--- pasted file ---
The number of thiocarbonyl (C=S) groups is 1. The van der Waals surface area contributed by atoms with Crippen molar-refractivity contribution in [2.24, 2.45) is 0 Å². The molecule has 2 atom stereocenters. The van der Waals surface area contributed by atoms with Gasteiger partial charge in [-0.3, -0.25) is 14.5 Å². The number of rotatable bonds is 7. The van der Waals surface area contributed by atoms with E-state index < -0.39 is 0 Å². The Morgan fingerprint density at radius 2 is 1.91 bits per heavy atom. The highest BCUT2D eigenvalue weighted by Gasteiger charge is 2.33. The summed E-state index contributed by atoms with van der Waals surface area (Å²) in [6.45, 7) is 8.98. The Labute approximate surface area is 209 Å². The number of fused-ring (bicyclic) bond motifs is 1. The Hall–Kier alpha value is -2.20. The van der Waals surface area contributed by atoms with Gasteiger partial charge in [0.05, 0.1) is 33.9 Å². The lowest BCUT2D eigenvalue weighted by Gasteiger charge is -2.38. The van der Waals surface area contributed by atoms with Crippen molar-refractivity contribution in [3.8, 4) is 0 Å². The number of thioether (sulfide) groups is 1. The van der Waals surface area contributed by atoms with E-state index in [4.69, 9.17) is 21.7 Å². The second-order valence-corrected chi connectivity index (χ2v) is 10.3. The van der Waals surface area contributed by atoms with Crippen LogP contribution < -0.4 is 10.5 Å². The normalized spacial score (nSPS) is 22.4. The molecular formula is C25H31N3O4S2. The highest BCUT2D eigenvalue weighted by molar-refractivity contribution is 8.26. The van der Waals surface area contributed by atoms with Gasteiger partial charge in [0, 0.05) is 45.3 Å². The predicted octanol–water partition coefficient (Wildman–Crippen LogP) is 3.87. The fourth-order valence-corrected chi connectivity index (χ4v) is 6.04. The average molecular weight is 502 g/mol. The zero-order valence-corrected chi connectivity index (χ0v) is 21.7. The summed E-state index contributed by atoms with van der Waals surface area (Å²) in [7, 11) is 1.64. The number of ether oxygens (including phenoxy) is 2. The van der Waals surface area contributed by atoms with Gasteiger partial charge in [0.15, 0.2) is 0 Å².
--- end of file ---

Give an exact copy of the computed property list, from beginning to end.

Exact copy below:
The number of thiocarbonyl (C=S) groups is 1. The van der Waals surface area contributed by atoms with Crippen molar-refractivity contribution in [2.24, 2.45) is 0 Å². The molecule has 2 atom stereocenters. The van der Waals surface area contributed by atoms with Gasteiger partial charge in [-0.3, -0.25) is 14.5 Å². The number of rotatable bonds is 7. The van der Waals surface area contributed by atoms with E-state index < -0.39 is 0 Å². The Morgan fingerprint density at radius 2 is 1.91 bits per heavy atom. The highest BCUT2D eigenvalue weighted by Gasteiger charge is 2.33. The summed E-state index contributed by atoms with van der Waals surface area (Å²) in [6.45, 7) is 8.98. The Labute approximate surface area is 209 Å². The number of fused-ring (bicyclic) bond motifs is 1. The Hall–Kier alpha value is -2.20. The van der Waals surface area contributed by atoms with Gasteiger partial charge in [0.05, 0.1) is 33.9 Å². The lowest BCUT2D eigenvalue weighted by Gasteiger charge is -2.38. The van der Waals surface area contributed by atoms with Crippen molar-refractivity contribution in [3.8, 4) is 0 Å². The number of thioether (sulfide) groups is 1. The van der Waals surface area contributed by atoms with E-state index in [4.69, 9.17) is 21.7 Å². The second-order valence-corrected chi connectivity index (χ2v) is 10.3. The van der Waals surface area contributed by atoms with Crippen LogP contribution < -0.4 is 10.5 Å². The normalized spacial score (nSPS) is 22.4. The molecular formula is C25H31N3O4S2. The highest BCUT2D eigenvalue weighted by molar-refractivity contribution is 8.26. The van der Waals surface area contributed by atoms with Gasteiger partial charge in [0, 0.05) is 45.3 Å². The predicted octanol–water partition coefficient (Wildman–Crippen LogP) is 3.87. The fourth-order valence-corrected chi connectivity index (χ4v) is 6.04. The average molecular weight is 502 g/mol. The zero-order valence-corrected chi connectivity index (χ0v) is 21.7. The summed E-state index contributed by atoms with van der Waals surface area (Å²) in [7, 11) is 1.64. The number of ether oxygens (including phenoxy) is 2. The van der Waals surface area contributed by atoms with Gasteiger partial charge in [0.15, 0.2) is 0 Å².